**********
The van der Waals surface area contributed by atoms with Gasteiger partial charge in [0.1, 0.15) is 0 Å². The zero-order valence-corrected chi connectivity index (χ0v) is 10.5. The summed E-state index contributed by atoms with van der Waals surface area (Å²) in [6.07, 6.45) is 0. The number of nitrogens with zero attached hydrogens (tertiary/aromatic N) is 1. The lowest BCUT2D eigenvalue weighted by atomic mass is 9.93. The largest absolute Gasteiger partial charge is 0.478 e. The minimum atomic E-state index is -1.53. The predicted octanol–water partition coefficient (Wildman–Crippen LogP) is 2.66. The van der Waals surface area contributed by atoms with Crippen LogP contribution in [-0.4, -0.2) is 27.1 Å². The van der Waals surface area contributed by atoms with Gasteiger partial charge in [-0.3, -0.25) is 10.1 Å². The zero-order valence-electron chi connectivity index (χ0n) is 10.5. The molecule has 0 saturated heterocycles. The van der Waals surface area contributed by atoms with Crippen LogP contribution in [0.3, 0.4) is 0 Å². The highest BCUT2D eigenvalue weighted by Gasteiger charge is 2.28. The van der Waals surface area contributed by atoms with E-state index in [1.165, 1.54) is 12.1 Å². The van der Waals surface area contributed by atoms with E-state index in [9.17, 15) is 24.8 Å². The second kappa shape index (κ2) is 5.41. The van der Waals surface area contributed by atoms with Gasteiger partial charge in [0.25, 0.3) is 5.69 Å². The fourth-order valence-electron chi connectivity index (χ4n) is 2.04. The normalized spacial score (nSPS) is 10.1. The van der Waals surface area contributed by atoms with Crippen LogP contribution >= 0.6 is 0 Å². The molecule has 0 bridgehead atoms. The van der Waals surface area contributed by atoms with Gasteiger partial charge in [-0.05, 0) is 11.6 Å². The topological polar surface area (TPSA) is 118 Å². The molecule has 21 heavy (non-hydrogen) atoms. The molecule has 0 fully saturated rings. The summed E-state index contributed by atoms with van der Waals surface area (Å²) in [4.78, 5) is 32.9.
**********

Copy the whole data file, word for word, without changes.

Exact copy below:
The van der Waals surface area contributed by atoms with Gasteiger partial charge in [0.1, 0.15) is 0 Å². The zero-order valence-corrected chi connectivity index (χ0v) is 10.5. The summed E-state index contributed by atoms with van der Waals surface area (Å²) in [6.07, 6.45) is 0. The number of nitrogens with zero attached hydrogens (tertiary/aromatic N) is 1. The lowest BCUT2D eigenvalue weighted by atomic mass is 9.93. The largest absolute Gasteiger partial charge is 0.478 e. The minimum atomic E-state index is -1.53. The predicted octanol–water partition coefficient (Wildman–Crippen LogP) is 2.66. The van der Waals surface area contributed by atoms with Crippen LogP contribution in [-0.4, -0.2) is 27.1 Å². The van der Waals surface area contributed by atoms with Gasteiger partial charge in [-0.3, -0.25) is 10.1 Å². The zero-order valence-electron chi connectivity index (χ0n) is 10.5. The molecule has 0 saturated heterocycles. The van der Waals surface area contributed by atoms with Crippen LogP contribution in [0.3, 0.4) is 0 Å². The highest BCUT2D eigenvalue weighted by Gasteiger charge is 2.28. The van der Waals surface area contributed by atoms with E-state index in [1.165, 1.54) is 12.1 Å². The van der Waals surface area contributed by atoms with E-state index in [9.17, 15) is 24.8 Å². The second kappa shape index (κ2) is 5.41. The van der Waals surface area contributed by atoms with Gasteiger partial charge in [0.25, 0.3) is 5.69 Å². The fourth-order valence-electron chi connectivity index (χ4n) is 2.04. The normalized spacial score (nSPS) is 10.1. The van der Waals surface area contributed by atoms with Crippen LogP contribution >= 0.6 is 0 Å². The molecule has 0 bridgehead atoms. The van der Waals surface area contributed by atoms with Gasteiger partial charge in [-0.05, 0) is 11.6 Å². The topological polar surface area (TPSA) is 118 Å². The molecule has 21 heavy (non-hydrogen) atoms. The molecule has 0 fully saturated rings. The summed E-state index contributed by atoms with van der Waals surface area (Å²) in [4.78, 5) is 32.9.